At the top of the park stand the imposing remains of Lowther Castle and its hidden Gardens. The 130 acres of gardens and grounds were opened to visitors once in 1938 but after being used to test a secret tank weapon during the Second World War, the place was dismantled and abandoned. Now the castle, its massive stables, gardens and over 140 acres of parkland are once again being brought to life.
Work began in April 2011 after the castle and gardens were leased to the independent charity, the Lowther Castle & Gardens Trust on a project supported by the Northwest Regional Development Agency, the European Regional Development fund and the Lowther Estate Trust.
The planned works will stabilise the castle, reveal the shapes and structures of the 17th century gardens and the overlying Edwardian gardens and create a high-quality visitor centre, education facilites and the Lowther Gallery and are currently well underway.
The 70 years of deterioration in the stable courtyard has been reversed and now includes a café, loos and a meeting room. The new Lowther Gallery is planned for 2013 along with a gift shop.
The gardens are now open to the public and are constantly changing as the gardeners reveal much of the lost history and continue to reclaim them. There is also plenty of wildlife which is actively being encouraged, ensuring the creatures that were there before the work started don't move out and newcomers have now started to move in - from red squirrels, badgers and deer to many birds(including a heronry) and the rare Crested Newts.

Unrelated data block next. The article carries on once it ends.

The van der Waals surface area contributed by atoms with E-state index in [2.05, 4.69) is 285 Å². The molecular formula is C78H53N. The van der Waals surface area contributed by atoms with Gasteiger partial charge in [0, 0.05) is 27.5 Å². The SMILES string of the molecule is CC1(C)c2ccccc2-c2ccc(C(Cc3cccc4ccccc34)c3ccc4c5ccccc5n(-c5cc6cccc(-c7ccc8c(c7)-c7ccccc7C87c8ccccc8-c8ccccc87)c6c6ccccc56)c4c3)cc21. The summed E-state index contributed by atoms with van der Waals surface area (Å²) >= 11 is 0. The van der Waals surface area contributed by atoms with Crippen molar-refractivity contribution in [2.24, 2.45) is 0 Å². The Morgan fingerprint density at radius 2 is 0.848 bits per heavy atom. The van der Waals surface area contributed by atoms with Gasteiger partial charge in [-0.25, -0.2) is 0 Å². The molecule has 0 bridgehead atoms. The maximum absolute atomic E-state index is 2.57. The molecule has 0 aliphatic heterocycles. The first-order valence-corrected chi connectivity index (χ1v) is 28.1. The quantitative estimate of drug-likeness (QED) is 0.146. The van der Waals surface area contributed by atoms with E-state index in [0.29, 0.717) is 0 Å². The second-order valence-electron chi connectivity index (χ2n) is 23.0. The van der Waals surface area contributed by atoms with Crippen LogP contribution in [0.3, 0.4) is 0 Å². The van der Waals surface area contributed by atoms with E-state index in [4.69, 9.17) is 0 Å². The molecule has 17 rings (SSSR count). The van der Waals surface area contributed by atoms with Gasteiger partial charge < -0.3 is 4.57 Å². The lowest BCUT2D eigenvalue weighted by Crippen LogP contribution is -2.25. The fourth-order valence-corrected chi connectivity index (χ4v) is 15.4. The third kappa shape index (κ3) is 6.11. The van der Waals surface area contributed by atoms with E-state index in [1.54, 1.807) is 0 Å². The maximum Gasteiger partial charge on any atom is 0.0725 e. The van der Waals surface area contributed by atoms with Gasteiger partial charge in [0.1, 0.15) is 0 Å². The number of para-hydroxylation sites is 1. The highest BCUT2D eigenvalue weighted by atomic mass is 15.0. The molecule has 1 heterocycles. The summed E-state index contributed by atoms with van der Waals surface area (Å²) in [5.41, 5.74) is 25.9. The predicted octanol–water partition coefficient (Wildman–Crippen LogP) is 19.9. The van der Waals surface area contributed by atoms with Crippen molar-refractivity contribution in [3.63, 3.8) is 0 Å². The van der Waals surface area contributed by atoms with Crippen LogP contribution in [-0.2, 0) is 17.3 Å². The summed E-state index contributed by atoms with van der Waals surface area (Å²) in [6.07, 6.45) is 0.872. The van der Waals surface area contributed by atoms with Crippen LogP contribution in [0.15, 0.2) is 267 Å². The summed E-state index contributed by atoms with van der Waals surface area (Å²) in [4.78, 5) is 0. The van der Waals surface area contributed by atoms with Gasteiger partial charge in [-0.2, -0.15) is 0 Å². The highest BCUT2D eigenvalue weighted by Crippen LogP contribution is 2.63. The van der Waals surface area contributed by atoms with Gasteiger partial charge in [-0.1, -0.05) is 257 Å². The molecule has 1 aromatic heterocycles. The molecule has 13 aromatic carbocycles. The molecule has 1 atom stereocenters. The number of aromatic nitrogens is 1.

Please visit the Lowther Gardens and Castle website for news and details.
The castle ruin will be stabilised but it will not be re-built. The ruin will tell the story of the houses that have occupied the site, the surrounding landscape and the stories of the people who have lived and worked at Lowther.
Exhibitions and galleries
Contents of the castle were sold in the largest-ever series of country house sales in 1947 but the Trustees retained some of the finest pieces of silver, gold, paintings and antiques which were stored or lent to great houses and galleries throughout England. The Lowther Collection will at last return to its home, re-united in the Lowther Gallery, designed especially for the choicest collection of art and antiques in the northwest which is now planned to open in 2013.
Retail and catering
High quality retail and catering facilities in the Stable Courtyard will showcase the best of Cumbrian produce.
The record of the 130 acre gardens is extensive. The layout dates from the 17th Century but the present gardens are Edwardian and all lie buried under spruce and sycamore planted in the 1960's. There are over 20 different gardens at Lowther including a Japanese Garden, a Scented Garden, and an Iris Garden. The 17th century garden will be revealed, the remains of the Edwardian structures left in their romantic state, covered in moss and lichen.
The first floor of the stables will become holiday apartments.
A new car park, sculpted into land adjacent to the Stable Courtyard but screened from it, will serve the castle, grounds and parkland.
140 acres of park
The Castle will be re-united with the land between the Castle and the River Lowther to create in phases 140 acres of parkland, paths and bridges, with access for all, and open another 360 acres of ancient woodland.